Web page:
“Initially, there were practices of cannibalism, which have now practically disappeared. This was one of the initial challenges. Also, significant challenges in terms of health; it was a time of malaria and diseases because these were peoples with almost no contact with the West. The physical difficulty of no roads, no infrastructure. The cultural world was also challenging; our missionaries initially did not fully understand their religious world and practices. However, the Gospel was present, the seeds of the Kingdom were always there, and Jesus was there, but with practices that initially made it difficult to reconcile things.”

Current challenges for a Church on a journey

Today, Father Alvarado emphasizes that there has been significant progress in Papua New Guinea, and there is a strong Church on the island. However, it faces challenges like those worldwide, such as climate change, mining with no respect for local communities, and systemic poverty.

“There is systemic poverty in Papua New Guinea, despite being a country with incredibly large natural resources. Many international companies are exploiting the country. Climate change is felt strongly as it is a country heavily dependent on its natural resources. Deforestation and large-scale monocultures affect the people. Mining ‘without a human face’ is also a major issue. The Church is deeply affected and strives to stand with the most needy. Additionally, the tribal world is a challenge for foreigners and the Church alike—how to respect tribal or clan structures and evangelize from, within while respecting and trying to heal the anti-values that exist within all social and ecclesial structures. It’s a significant challenge because these are very different worldviews.”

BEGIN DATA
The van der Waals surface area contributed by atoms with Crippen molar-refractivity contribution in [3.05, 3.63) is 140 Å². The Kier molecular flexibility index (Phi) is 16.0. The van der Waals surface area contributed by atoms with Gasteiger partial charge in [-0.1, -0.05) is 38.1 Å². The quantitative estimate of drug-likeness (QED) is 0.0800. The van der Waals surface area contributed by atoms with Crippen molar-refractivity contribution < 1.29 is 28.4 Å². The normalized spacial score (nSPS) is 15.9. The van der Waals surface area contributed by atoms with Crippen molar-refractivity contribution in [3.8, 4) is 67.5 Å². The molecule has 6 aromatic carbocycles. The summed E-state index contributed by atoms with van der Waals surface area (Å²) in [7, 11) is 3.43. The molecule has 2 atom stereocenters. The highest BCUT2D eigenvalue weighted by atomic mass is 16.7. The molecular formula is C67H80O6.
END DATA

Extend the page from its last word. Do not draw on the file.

Papua’s first Blessed, and native vocations

Father Alvarado explains that as a result of the Gospel proclamation, various native vocations have emerged among the Papuans. They are even following the cause of canonization of the first blessed of Papua New Guinea, Peter ToRot, a lay Missionary of the Sacred Heart martyred in the 1940s.

“Pope Francis will find native bishops and priests. There are fewer and fewer foreigners who have done great work, but challenges remain. I’m sure Pope Francis will feel them deeply because they are very evident in Papua New Guinea. We have Peter ToRot, the first blessed of Papua New Guinea, a lay Missionary of the Sacred Heart martyred around 1945, who is very much followed by the people. He was beatified in 1995. We have formation houses with native religious vocations, religious, diocesan, and committed laypeople. It’s not impossible, but it requires ‘taking off our shoes’ on such sacred ground as Papua New Guinea and changing our own frameworks as missionaries. We need to enter the culture and promote the Gospel from within. This is one of the Pope’s most consistent propositions to missionaries.”

The country's first native vocations

The country’s first native vocations

Prayers for the Pope’s trip to Asia and Oceania

Finally, Father Alvarado invites us to be open to other realities like Papua New Guinea and to pray for Pope Francis’ upcoming apostolic journey to Asia and Oceania.

“We must look to the other side of the world, where there are people who suffer, people who are happy, indigenous people with values from which we Latin Americans can learn and share. Let’s be open to these other parts of Oceania, Asia, and Africa, where the people of God walk, just as in Latin America and Spain. Let’s pray for this journey of the Pope. The people in Papua New Guinea, Indonesia, Timor, and Singapore are waiting with open hearts. For them, the presence of Pope Francis is a confirmation of their journey as a Church, as the people of God in Papua New Guinea, specifically. Let us continue to walk in synodality on both sides of the world.”